Our first glimpse of the 'pirate cave' was from the vantage point of our tour boat, which chugged us from Porec to Rovinj for some splendid sightseeing. There are numerous caves in this area, rumoured to have been utilised by pirates in the not-too-distant past. Evidence links these caves to much older occupation - Ice Age relics have been retrieved which indicate human use up to 12,300 years ago!
Boat rides are a popular tourist activity in the Limski Kanal. Nearby Vrsar, with its well-appointed marina, attracts the yachting set, who like to stop by the Pirate Bar located in one of the caves on a hot afternoon.
There are scores of biking and hiking trails in this area, and we heard that some of these caves were also accessible by land. The cave we were seeking, dubbed the 'Pirate Cave', is arrived at by dint of an incredibly steep stone staircase, winding its way down the cliff like a droll snake whip. That staircase was indeed a curiosity in itself. From time to time, the sea in its sparkling finery peered at us between majestic trees.
After the winding descent, we reached the cave proper. A pirate-themed bar is perched at an alarming angle atop the cliff overlooking the sea from the cave mouth itself.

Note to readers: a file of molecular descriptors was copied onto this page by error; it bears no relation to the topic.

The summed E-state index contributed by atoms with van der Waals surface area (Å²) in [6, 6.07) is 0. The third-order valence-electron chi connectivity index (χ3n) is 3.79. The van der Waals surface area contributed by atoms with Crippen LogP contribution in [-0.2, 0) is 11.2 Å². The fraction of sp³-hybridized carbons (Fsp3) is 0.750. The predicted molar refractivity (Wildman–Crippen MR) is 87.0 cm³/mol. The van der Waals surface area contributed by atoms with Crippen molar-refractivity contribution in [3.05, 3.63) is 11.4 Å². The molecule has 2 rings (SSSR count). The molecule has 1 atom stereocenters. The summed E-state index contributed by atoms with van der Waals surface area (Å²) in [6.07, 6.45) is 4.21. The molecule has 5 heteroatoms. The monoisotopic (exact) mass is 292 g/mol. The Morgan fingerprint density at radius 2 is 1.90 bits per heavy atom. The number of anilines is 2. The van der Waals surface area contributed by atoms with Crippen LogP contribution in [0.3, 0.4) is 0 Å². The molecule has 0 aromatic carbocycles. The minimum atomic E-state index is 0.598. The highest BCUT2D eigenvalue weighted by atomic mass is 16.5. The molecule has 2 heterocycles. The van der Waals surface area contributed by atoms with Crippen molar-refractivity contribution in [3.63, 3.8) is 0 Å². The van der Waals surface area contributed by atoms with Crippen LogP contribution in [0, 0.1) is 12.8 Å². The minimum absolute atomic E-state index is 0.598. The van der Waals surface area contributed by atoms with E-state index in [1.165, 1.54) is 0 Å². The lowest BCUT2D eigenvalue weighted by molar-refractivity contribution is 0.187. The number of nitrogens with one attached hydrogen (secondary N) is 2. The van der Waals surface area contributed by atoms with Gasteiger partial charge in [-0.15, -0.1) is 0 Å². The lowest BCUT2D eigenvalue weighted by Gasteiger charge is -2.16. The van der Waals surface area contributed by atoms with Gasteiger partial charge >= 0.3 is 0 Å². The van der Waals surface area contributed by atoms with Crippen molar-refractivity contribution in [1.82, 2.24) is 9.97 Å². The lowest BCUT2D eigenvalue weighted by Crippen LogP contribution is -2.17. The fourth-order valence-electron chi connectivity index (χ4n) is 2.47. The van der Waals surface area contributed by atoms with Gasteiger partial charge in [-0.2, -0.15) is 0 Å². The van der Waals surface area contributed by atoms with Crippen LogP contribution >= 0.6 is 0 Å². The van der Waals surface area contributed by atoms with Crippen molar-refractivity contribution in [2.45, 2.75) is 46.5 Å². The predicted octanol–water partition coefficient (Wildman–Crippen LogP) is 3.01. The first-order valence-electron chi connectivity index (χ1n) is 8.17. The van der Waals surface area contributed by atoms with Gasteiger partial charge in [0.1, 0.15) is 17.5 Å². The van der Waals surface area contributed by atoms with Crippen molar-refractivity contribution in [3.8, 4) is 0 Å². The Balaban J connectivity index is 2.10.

The cave, devoid of anything material save a small band platform and some graffiti, is a large enough opening to hold numerous guests. One can clamber around on the rock floor, worn smooth and slick by thousands of visitors, enjoying the different angles and viewpoints of the sea.
The outhouses are clinging so precariously to narrow passageways and cliff-sides that I had a hard time not imagining scores of drunk folks slipping to their deaths! In Canada, any potential hazard is so well-marked. Here, no signs warned of the pitfalls of a misstep on the way to the loo. I was forced to conclude that either Croatians have a better center of gravity and balance than all other races, or that the rabbit-trail pathways are a good way of weeding out weaker genetics. (!)
Day was just making its first farewells as we stood upon that height, smelling the sea and enjoying its glittering jewel-tone waves.
We wondered at the expense and effort of lowering supplies down that treacherous staircase. We wondered at the oldest occupants of the area from days long past. We gaped at the view. We admired the biking trails through the forest above the sea.
We didn't know at the time that the 1958 movie 'The Vikings' starring Kirk Douglas had been filmed in the Lim Bay. The setting was perfect for swashbuckling adventure and loot and bands of brigands!
If you are ever in the area, it is an interesting place to visit!